To retired Col. Bill Hosmer, it’s still beautiful. He walks around the old fighter and stares in admiration. He slides a hand over the warped metal fuselage and a flood of memories rush over him.
“I haven’t been this close to one of these in years,” he says. “Of course, that one was in a lot better shape.”
So was Hosmer. Time has weathered and aged them both, the plane’s faded paint and creased body match Hosmer’s own worn and wrinkled skin. Even the plane’s discarded wings stand as a metaphor for Hosmer’s own life now – a fighter pilot who can’t fly, standing next to a fighter jet with no wings.
Age has grounded them both, but they share something else time can’t take away: A love of flight.
“Retiring from flying is not an easy thing,” Hosmer said. “Flying is a bug you just can’t shake.”
Hosmer has done his share of flying, too. He spent more than 20 years in the Air Force, where he flew the F-86, the F-100 Super Sabre and the A-7 Corsair II. He even served a stint with the USAF Thunderbirds, the service’s air demonstration team that chooses only the best pilots.
The Sabre has always had a special place in his heart, though. It was the first plane he flew and his favorite.
“We’ve shared a lot of time together, me and this plane,” he said, patting the plane’s weathered hulk.
Ironically, Hosmer’s favorite plane is also the one that almost made him give up flying. He was in pilot training, learning how to fly the F-86, when he crashed one. The physical injuries weren’t all that bad – a busted mouth, some fractured bones and multiple bruises – and he healed from them without issue.
The damage to his psyche, though, that was a different story.
“I was scared to fly for a while after that crash,” he said. “It took me a long time to get the courage to get back in the cockpit.”
Eventually, his love to fly overtook his desire not to and he hopped back in the cockpit and rekindled his love affair with flight.
So, looking at the old F-86, Hosmer doesn’t see a broken, battered and discarded jet; he sees past glories, feels loving memories and is saying hello to an old friend.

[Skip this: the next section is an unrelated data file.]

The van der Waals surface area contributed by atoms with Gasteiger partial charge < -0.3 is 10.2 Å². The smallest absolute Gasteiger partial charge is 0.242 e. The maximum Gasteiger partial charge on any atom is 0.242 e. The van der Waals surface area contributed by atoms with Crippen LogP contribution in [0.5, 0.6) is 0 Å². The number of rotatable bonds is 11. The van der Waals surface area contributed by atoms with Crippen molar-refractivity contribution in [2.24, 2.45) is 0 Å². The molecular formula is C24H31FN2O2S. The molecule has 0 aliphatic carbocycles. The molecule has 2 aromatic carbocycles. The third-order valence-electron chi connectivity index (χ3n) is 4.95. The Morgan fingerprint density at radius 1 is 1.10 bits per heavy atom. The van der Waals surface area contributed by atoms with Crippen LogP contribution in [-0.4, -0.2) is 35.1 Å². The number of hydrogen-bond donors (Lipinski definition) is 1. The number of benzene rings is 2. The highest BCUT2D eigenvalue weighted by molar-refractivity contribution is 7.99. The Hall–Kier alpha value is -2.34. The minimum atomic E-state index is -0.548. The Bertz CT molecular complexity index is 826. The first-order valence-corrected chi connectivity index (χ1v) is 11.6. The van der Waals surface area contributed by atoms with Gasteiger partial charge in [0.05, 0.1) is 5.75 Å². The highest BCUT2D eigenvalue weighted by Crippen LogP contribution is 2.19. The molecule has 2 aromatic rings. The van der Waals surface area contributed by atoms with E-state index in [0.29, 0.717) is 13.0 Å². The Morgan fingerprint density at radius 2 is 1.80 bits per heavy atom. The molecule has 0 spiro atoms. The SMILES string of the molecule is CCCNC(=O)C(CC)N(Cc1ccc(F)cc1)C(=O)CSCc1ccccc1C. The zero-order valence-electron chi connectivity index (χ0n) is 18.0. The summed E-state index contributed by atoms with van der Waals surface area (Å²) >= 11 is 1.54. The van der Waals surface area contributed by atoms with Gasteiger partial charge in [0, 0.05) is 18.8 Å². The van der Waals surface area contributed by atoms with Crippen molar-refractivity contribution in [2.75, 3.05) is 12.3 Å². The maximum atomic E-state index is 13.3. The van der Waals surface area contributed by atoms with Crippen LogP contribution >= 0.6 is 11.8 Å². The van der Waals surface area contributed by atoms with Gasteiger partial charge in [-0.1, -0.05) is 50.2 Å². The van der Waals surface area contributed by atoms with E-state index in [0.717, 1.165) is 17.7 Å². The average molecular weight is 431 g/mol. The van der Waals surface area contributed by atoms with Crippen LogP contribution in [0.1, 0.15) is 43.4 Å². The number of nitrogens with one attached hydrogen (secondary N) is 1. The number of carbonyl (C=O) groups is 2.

“I made a living flying this plane,” he said. “It seems like just yesterday I was in the cockpit. But, it was really a long time ago.”
Like Hosmer’s memories, the Sabre is also a thing of the past. The plane is replaced with newer, sleeker and more technologically advanced airplanes, and those few that do remain are typically found in museums and airshows.
The one Hosmer is standing next to is different. This one now sits as part of the 309th Aerospace Maintenance and Regeneration Group at Davis-Monthan Air Force Base, Ariz. Commonly referred to as “the Boneyard,” the AMARG is basically a 2,600-acre parking lot and storage facility for about 5,000 retired military aircraft.
The planes range from older ones, like the F-86 and B-52 Stratofortress, to newer ones, like the C-5 Galaxy. Though retired from active duty, each aircraft still performs a vital mission.
“Parts,” said Bill Amparano, an aircraft mechanic with the 309th AMARG. “These planes offer parts to the fleet. If a unit can’t find a replacement part for one of their aircraft, they’ll send us a request and we’ll take the part off one of our planes and send it to them.”
In other words, the AMARG is like a giant “pick-and-pull” for the Air Force, offering hard-to-find parts to units around the world. And, while it’s said the Boneyard is where planes go to die, it’s the opposite that’s true.
“They don’t come here to die, they’re just taking a break,” Amparano said.
When a plane arrives at the AMARG, it goes through an in-depth preservation process. Guns are removed, as are any ejection seat charges, classified equipment and anything easily stolen. Workers then drain the fuel system and pump in lightweight oil, which is drained again, leaving an oil coating that protects the fuel system.
A preservation service team then covers all the engine intakes, exhaust areas and any gaps or cracks in the aircraft with tape and paper and plastic. This job can take about 150 hours per aircraft.
Larger openings, such as bomb outlets and large vents, are then covered with a fiberglass mesh to keep out birds.
“If you don’t catch them in time, they can really do some damage,” said Jim Blyda, also an aircraft mechanic with the group.
This preservation process doesn’t just prepare the planes for storage; it also keeps them ready. The fully preserved planes can be called back into military service, be used as firefighting planes or even be sold to customers.
“Although some of them look like they are sitting here dead, if we reverse the process, in a couple of days, they are ready to roll,” Amparano said.